INNISFAIL – Chinook’s Edge School Division officials believe a newly implemented collaborative response model (CRM) will be a big help to many students returning to classes following the COVID-19 pandemic.
The CRM process involves a team of teachers, administrators, school wellness workers, and others formed in each school that works closely with individual students identified as having complex or emerging learning needs.
As part of the CRM process, meetings will be held to share the student’s progress, discuss the student’s current situation, examine the relevant data around assessments and current interventions, talk about processes that may lead to greater success, plot specific action steps, and determine effective followup.
Dr. Marcie Perdue is Chinook’s Edge associate superintendent of Student Services. She is one of those spearheading the process in the division.
“What I can really see happening when our students come back is that we have our data there to identify those students who might have gaps from COVID so that we can support them,” said Perdue.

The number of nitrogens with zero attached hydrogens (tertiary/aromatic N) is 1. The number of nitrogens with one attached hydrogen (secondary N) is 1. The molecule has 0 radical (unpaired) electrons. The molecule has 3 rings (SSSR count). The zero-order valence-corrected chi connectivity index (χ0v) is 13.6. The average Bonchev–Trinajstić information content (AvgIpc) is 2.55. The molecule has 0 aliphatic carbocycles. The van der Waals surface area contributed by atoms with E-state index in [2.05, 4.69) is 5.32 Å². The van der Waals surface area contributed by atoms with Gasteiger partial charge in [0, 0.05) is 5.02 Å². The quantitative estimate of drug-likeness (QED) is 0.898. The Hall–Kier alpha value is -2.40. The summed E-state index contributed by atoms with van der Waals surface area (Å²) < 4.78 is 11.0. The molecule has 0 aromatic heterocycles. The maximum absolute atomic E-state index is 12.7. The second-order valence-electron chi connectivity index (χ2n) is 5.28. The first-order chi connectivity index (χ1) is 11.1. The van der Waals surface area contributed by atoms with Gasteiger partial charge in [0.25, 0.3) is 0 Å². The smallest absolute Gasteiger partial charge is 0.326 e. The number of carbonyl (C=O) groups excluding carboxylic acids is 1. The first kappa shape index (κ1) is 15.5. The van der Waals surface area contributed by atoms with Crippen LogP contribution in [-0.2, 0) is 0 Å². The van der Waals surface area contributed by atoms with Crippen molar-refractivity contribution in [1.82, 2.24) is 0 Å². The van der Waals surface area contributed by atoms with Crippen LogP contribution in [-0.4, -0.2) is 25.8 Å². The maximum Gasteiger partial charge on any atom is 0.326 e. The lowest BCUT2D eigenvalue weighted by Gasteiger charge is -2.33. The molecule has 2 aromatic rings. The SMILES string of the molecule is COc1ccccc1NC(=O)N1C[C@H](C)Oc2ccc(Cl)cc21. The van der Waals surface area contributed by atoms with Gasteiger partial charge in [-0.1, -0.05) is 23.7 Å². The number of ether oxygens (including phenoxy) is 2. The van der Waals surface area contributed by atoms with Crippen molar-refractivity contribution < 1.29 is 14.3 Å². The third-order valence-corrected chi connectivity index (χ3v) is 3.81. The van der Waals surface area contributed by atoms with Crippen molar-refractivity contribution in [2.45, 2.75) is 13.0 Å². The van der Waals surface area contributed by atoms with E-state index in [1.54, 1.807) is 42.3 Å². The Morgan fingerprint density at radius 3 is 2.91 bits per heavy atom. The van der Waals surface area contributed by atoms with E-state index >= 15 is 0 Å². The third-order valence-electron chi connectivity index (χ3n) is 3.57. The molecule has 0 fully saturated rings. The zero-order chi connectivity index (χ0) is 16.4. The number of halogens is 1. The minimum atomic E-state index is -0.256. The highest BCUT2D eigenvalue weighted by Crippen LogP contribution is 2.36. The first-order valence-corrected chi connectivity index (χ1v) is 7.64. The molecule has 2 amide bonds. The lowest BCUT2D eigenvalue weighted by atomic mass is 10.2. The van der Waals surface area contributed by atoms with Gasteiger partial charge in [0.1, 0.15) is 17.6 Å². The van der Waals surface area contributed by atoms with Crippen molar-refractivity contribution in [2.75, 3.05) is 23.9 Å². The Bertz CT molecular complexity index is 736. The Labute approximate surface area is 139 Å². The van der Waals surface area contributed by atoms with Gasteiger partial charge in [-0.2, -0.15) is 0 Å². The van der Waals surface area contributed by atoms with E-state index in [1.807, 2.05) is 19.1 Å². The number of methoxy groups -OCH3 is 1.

“I actually see it as being a really great lens for all our students, so that we can look and see who are those students that are struggling from the time we last saw them (in person). And there could be new ones.”
The CRM process began as a pilot project several years ago and is now being used through the division.
Jeff Thompson is principal of Bowden Grandview School and a keen advocate of the model.
“We anticipate the pandemic disruption will affect students coming back to school, but we are equipped with a clear CRM process that is embedding in our practice which will help address gaps,” said Thompson.
“CRM is looking at student complexities as individual puzzle pieces, with a goal to bring strategies and resources around each piece so they all fit together to create a picture of student success.
“COVID-19 has created obvious challenges, but we have taken a difficult situation and made the very best of it. Our increasing technology skills, for one, will enhance the delivery of education even when kids are back in class.
The CRM process will help pick up some of the things that students are missing and identify the appropriate action, he said.
“We’ve continued our CRM meetings throughout this pandemic time,” he said. “Through our many practices for supporting students, which includes CRM, we can provide whatever is needed.”
Perdue said the CRM has already created measurable success in Chinook’s Edge.
“What I see as a real strength of this process is that is gives up an opportunity to actually look at where our kids will be at when they come back and make plans around that,” she said.